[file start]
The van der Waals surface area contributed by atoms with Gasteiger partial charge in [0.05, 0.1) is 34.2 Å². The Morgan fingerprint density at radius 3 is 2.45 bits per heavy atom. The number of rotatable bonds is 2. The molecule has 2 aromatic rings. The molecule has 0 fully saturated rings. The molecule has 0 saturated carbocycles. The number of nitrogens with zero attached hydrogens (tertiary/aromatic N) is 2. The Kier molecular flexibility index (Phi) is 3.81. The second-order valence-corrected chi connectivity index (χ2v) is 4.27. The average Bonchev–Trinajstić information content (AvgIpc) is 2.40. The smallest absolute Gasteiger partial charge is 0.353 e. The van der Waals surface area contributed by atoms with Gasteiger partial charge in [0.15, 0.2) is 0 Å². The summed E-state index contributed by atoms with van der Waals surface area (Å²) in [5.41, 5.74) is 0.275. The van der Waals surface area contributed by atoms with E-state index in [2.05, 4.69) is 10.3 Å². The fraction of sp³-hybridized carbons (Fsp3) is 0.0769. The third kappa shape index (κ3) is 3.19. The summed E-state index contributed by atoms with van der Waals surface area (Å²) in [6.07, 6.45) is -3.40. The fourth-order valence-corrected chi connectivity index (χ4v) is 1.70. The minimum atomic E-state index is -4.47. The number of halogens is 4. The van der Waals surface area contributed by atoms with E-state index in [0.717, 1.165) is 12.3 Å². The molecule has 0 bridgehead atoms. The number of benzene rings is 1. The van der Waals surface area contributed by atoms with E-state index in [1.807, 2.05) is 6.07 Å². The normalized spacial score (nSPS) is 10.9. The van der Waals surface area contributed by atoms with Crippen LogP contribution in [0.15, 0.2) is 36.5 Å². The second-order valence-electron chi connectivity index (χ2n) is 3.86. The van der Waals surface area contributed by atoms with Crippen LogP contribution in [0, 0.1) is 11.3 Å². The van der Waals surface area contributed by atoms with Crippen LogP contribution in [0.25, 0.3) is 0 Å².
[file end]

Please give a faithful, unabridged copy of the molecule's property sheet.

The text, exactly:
The van der Waals surface area contributed by atoms with Gasteiger partial charge in [0.05, 0.1) is 34.2 Å². The Morgan fingerprint density at radius 3 is 2.45 bits per heavy atom. The number of rotatable bonds is 2. The molecule has 2 aromatic rings. The molecule has 0 fully saturated rings. The molecule has 0 saturated carbocycles. The number of nitrogens with zero attached hydrogens (tertiary/aromatic N) is 2. The Kier molecular flexibility index (Phi) is 3.81. The second-order valence-corrected chi connectivity index (χ2v) is 4.27. The average Bonchev–Trinajstić information content (AvgIpc) is 2.40. The smallest absolute Gasteiger partial charge is 0.353 e. The van der Waals surface area contributed by atoms with Gasteiger partial charge in [0.15, 0.2) is 0 Å². The summed E-state index contributed by atoms with van der Waals surface area (Å²) in [5.41, 5.74) is 0.275. The van der Waals surface area contributed by atoms with E-state index in [2.05, 4.69) is 10.3 Å². The fraction of sp³-hybridized carbons (Fsp3) is 0.0769. The third kappa shape index (κ3) is 3.19. The summed E-state index contributed by atoms with van der Waals surface area (Å²) in [6.07, 6.45) is -3.40. The fourth-order valence-corrected chi connectivity index (χ4v) is 1.70. The minimum atomic E-state index is -4.47. The number of halogens is 4. The van der Waals surface area contributed by atoms with E-state index in [0.717, 1.165) is 12.3 Å². The molecule has 0 bridgehead atoms. The number of benzene rings is 1. The van der Waals surface area contributed by atoms with E-state index in [1.807, 2.05) is 6.07 Å². The normalized spacial score (nSPS) is 10.9. The van der Waals surface area contributed by atoms with Crippen LogP contribution in [0.15, 0.2) is 36.5 Å². The second-order valence-electron chi connectivity index (χ2n) is 3.86. The van der Waals surface area contributed by atoms with Crippen LogP contribution in [0, 0.1) is 11.3 Å². The van der Waals surface area contributed by atoms with Crippen LogP contribution in [0.25, 0.3) is 0 Å².